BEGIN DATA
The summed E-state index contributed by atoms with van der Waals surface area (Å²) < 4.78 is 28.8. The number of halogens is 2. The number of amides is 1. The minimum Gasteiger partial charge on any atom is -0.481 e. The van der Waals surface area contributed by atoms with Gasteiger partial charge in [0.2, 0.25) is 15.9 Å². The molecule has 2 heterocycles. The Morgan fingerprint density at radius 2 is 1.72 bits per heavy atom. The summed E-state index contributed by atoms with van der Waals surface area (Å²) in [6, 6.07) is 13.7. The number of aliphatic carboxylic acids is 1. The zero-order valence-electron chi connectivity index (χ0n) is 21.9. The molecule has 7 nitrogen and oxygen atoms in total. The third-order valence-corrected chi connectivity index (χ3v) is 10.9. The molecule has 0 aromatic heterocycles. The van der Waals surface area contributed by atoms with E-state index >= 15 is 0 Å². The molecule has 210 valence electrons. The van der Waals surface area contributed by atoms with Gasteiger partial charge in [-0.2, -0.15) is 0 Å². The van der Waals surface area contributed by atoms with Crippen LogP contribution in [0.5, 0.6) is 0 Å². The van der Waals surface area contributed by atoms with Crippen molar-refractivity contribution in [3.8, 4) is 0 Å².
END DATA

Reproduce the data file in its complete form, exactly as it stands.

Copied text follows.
The summed E-state index contributed by atoms with van der Waals surface area (Å²) < 4.78 is 28.8. The number of halogens is 2. The number of amides is 1. The minimum Gasteiger partial charge on any atom is -0.481 e. The van der Waals surface area contributed by atoms with Gasteiger partial charge in [0.2, 0.25) is 15.9 Å². The molecule has 2 heterocycles. The Morgan fingerprint density at radius 2 is 1.72 bits per heavy atom. The summed E-state index contributed by atoms with van der Waals surface area (Å²) in [6, 6.07) is 13.7. The number of aliphatic carboxylic acids is 1. The zero-order valence-electron chi connectivity index (χ0n) is 21.9. The molecule has 7 nitrogen and oxygen atoms in total. The third-order valence-corrected chi connectivity index (χ3v) is 10.9. The molecule has 0 aromatic heterocycles. The van der Waals surface area contributed by atoms with E-state index >= 15 is 0 Å². The molecule has 210 valence electrons. The van der Waals surface area contributed by atoms with Gasteiger partial charge in [-0.2, -0.15) is 0 Å². The van der Waals surface area contributed by atoms with Crippen LogP contribution in [0.5, 0.6) is 0 Å². The van der Waals surface area contributed by atoms with Crippen molar-refractivity contribution in [3.8, 4) is 0 Å².